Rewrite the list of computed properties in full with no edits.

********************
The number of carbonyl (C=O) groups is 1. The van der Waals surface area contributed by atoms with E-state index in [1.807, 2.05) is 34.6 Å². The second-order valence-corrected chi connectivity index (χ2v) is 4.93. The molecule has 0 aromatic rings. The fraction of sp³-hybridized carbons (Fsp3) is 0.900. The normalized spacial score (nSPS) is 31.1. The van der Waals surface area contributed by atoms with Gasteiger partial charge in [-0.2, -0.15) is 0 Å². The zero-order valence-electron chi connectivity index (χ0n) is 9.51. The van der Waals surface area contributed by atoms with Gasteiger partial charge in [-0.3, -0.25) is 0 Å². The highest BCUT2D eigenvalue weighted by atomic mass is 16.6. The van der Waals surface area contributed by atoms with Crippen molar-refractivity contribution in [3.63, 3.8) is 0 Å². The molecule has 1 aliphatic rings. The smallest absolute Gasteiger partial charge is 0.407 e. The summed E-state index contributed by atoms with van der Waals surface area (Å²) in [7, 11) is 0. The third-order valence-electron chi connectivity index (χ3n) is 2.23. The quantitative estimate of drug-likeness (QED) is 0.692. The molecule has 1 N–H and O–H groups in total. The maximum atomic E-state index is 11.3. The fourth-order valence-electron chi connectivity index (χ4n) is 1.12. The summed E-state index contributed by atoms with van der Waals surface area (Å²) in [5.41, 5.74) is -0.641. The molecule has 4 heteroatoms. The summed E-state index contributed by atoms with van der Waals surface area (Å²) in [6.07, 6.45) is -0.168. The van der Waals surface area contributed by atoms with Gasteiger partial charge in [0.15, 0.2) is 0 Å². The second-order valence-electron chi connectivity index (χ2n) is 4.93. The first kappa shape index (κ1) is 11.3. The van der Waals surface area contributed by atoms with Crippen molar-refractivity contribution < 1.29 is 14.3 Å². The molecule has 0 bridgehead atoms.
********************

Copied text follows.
The number of carbonyl (C=O) groups is 1. The van der Waals surface area contributed by atoms with E-state index in [1.807, 2.05) is 34.6 Å². The second-order valence-corrected chi connectivity index (χ2v) is 4.93. The molecule has 0 aromatic rings. The fraction of sp³-hybridized carbons (Fsp3) is 0.900. The normalized spacial score (nSPS) is 31.1. The van der Waals surface area contributed by atoms with Gasteiger partial charge in [-0.2, -0.15) is 0 Å². The zero-order valence-electron chi connectivity index (χ0n) is 9.51. The van der Waals surface area contributed by atoms with Gasteiger partial charge in [-0.3, -0.25) is 0 Å². The highest BCUT2D eigenvalue weighted by atomic mass is 16.6. The van der Waals surface area contributed by atoms with Crippen molar-refractivity contribution in [3.63, 3.8) is 0 Å². The molecule has 1 aliphatic rings. The smallest absolute Gasteiger partial charge is 0.407 e. The summed E-state index contributed by atoms with van der Waals surface area (Å²) in [7, 11) is 0. The third-order valence-electron chi connectivity index (χ3n) is 2.23. The quantitative estimate of drug-likeness (QED) is 0.692. The molecule has 1 N–H and O–H groups in total. The maximum atomic E-state index is 11.3. The fourth-order valence-electron chi connectivity index (χ4n) is 1.12. The summed E-state index contributed by atoms with van der Waals surface area (Å²) in [5.41, 5.74) is -0.641. The molecule has 4 heteroatoms. The summed E-state index contributed by atoms with van der Waals surface area (Å²) in [6.07, 6.45) is -0.168. The van der Waals surface area contributed by atoms with Gasteiger partial charge in [0.15, 0.2) is 0 Å². The second-order valence-electron chi connectivity index (χ2n) is 4.93. The first kappa shape index (κ1) is 11.3. The van der Waals surface area contributed by atoms with Crippen molar-refractivity contribution < 1.29 is 14.3 Å². The molecule has 0 bridgehead atoms.